As well as letters and documents from the RCN’s own archive, the exhibition will also feature items loaned from other collections such as that of the regulator the Nursing and Midwifery Council.
Are nurses born or made?
Frances Reed, Events and Exhibitions Co-ordinator at the Royal College of Nursing said: “It is incredible today to think that 100 years ago there were arguments about whether or not nurses should be registered.
“Today it seems unthinkable for somebody with such responsibility for the welfare of patients not to be registered and yet there were strident clashes over it, despite other health professions securing regulation well before nursing.
“The story of the first black nurse on the register, Eva Lowe is important to highlight too. There is little known about black nurses whose names are on the very early 1920s registers. It is essential we recognise that their contribution to health care existed well before Windrush.
“It’s also particularly striking to see how hard Eva Lowe had to fight to become the first black nurse on the register, and how 100 years later racial inequalities still exist in the health and care system.
The exhibition runs at RCN HQ in Cavendish Square, London 17 October – 20 March 2020
One in six nursing associates drop out before qualifying, finds report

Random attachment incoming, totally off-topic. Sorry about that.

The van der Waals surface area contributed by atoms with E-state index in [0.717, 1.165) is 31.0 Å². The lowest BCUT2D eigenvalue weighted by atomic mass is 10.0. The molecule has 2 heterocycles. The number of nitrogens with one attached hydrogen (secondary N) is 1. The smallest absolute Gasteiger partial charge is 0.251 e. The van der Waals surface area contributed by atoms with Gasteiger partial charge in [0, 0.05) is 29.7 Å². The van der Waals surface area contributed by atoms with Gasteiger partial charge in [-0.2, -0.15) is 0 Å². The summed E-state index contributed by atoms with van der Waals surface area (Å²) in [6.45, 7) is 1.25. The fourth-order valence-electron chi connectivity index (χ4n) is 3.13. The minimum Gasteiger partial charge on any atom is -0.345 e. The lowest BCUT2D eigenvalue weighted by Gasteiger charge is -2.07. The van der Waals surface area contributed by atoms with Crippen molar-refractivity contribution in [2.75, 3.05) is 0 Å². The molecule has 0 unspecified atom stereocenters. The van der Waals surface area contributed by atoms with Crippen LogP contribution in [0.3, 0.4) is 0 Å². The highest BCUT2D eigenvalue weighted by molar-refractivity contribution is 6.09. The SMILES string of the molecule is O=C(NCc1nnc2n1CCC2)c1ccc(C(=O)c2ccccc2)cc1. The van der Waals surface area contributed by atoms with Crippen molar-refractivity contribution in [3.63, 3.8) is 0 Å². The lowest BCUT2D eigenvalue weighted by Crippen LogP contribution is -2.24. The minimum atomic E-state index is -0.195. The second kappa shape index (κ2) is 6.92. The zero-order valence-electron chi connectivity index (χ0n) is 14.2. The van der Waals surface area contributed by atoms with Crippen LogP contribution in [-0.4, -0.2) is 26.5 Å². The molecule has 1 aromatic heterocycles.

Despite this trainees showed “high levels of enthusiasm and commitment to the programme”.
Only 65% of trainee nursing associates said they planned to work as a nursing associate once qualified.
An independent evaluation of the nursing associate role commissioned by Health Education England (HEE) has found that while there are “high levels of enthusiasm and commitment to the programme”, one in six nursing associates are dropping out before completing the course.
Attrition rates for trainee nursing associates fell slightly below that of student nurses, with 18% leaving before completing the course.
While ill health and personal issues were some of the most common reasons for leaving the programme, nearly a quarter (23%) withdrew because they failed to meet the academic requirements of the programme – with numeracy skills cited as a key issue.
One trainee said they found the “attitudes towards the role and the negative feedback about Nursing Associates” challenging.
Only 65% of trainees said they intend to continue working as a nursing associate once qualified as the programme is often seen as a stepping stone to becoming a registered nursing.
Mark Radford, Chief Nursing Officer, Health Education England said the report “highlights some challenges that we must address to ensure that students such as ensuring the quality and oversight of placements, attrition and numeracy support.”
“We also recognise that further work and research is required to ensure that the profession is supported and utilised in the workforce of health and social care as part of the MDT. I am pleased to be able to report that we are in the process of identifying candidates to be considered as NA ambassadors across England.
Commenting on the report, Andrea Sutcliffe, Chief Executive and Registrar for the Nursing and Midwifery Council (NMC), said; “Having had the pleasure of meeting many nursing associates across the country, I am continually inspired by their enthusiasm and dedication for providing care and they should be very proud of the difference they make for the people they support.”
“I look forward to seeing how nursing associates continue to develop and be supported in their work, long into the future.”